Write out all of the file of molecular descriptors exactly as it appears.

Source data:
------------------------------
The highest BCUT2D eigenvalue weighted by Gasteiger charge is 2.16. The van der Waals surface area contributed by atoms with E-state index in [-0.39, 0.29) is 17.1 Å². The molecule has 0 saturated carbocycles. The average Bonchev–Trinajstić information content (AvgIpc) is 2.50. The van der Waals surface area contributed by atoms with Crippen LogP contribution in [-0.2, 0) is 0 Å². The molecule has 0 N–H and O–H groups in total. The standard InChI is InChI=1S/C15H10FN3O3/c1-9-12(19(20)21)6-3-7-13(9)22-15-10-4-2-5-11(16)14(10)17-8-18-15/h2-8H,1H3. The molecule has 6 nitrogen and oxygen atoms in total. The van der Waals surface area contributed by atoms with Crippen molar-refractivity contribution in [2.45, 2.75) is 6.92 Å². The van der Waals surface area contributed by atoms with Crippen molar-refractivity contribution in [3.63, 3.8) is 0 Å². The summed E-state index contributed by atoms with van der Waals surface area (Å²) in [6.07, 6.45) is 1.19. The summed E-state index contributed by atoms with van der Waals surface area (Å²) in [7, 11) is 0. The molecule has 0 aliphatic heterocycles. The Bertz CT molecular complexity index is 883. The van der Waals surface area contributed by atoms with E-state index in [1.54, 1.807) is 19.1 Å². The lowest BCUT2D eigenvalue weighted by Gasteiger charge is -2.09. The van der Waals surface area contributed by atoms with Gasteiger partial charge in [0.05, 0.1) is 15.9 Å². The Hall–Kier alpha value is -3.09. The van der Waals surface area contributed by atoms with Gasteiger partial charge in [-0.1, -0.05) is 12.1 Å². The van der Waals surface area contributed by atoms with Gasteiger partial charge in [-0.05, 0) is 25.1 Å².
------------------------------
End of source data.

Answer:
The highest BCUT2D eigenvalue weighted by Gasteiger charge is 2.16. The van der Waals surface area contributed by atoms with E-state index in [-0.39, 0.29) is 17.1 Å². The molecule has 0 saturated carbocycles. The average Bonchev–Trinajstić information content (AvgIpc) is 2.50. The van der Waals surface area contributed by atoms with Crippen LogP contribution in [-0.2, 0) is 0 Å². The molecule has 0 N–H and O–H groups in total. The standard InChI is InChI=1S/C15H10FN3O3/c1-9-12(19(20)21)6-3-7-13(9)22-15-10-4-2-5-11(16)14(10)17-8-18-15/h2-8H,1H3. The molecule has 6 nitrogen and oxygen atoms in total. The van der Waals surface area contributed by atoms with Crippen molar-refractivity contribution in [2.45, 2.75) is 6.92 Å². The van der Waals surface area contributed by atoms with Crippen molar-refractivity contribution in [3.63, 3.8) is 0 Å². The summed E-state index contributed by atoms with van der Waals surface area (Å²) in [6.07, 6.45) is 1.19. The summed E-state index contributed by atoms with van der Waals surface area (Å²) in [7, 11) is 0. The molecule has 0 aliphatic heterocycles. The Bertz CT molecular complexity index is 883. The van der Waals surface area contributed by atoms with E-state index in [1.54, 1.807) is 19.1 Å². The lowest BCUT2D eigenvalue weighted by Gasteiger charge is -2.09. The van der Waals surface area contributed by atoms with Gasteiger partial charge in [0.05, 0.1) is 15.9 Å². The Hall–Kier alpha value is -3.09. The van der Waals surface area contributed by atoms with Gasteiger partial charge in [-0.1, -0.05) is 12.1 Å². The van der Waals surface area contributed by atoms with Gasteiger partial charge in [-0.05, 0) is 25.1 Å².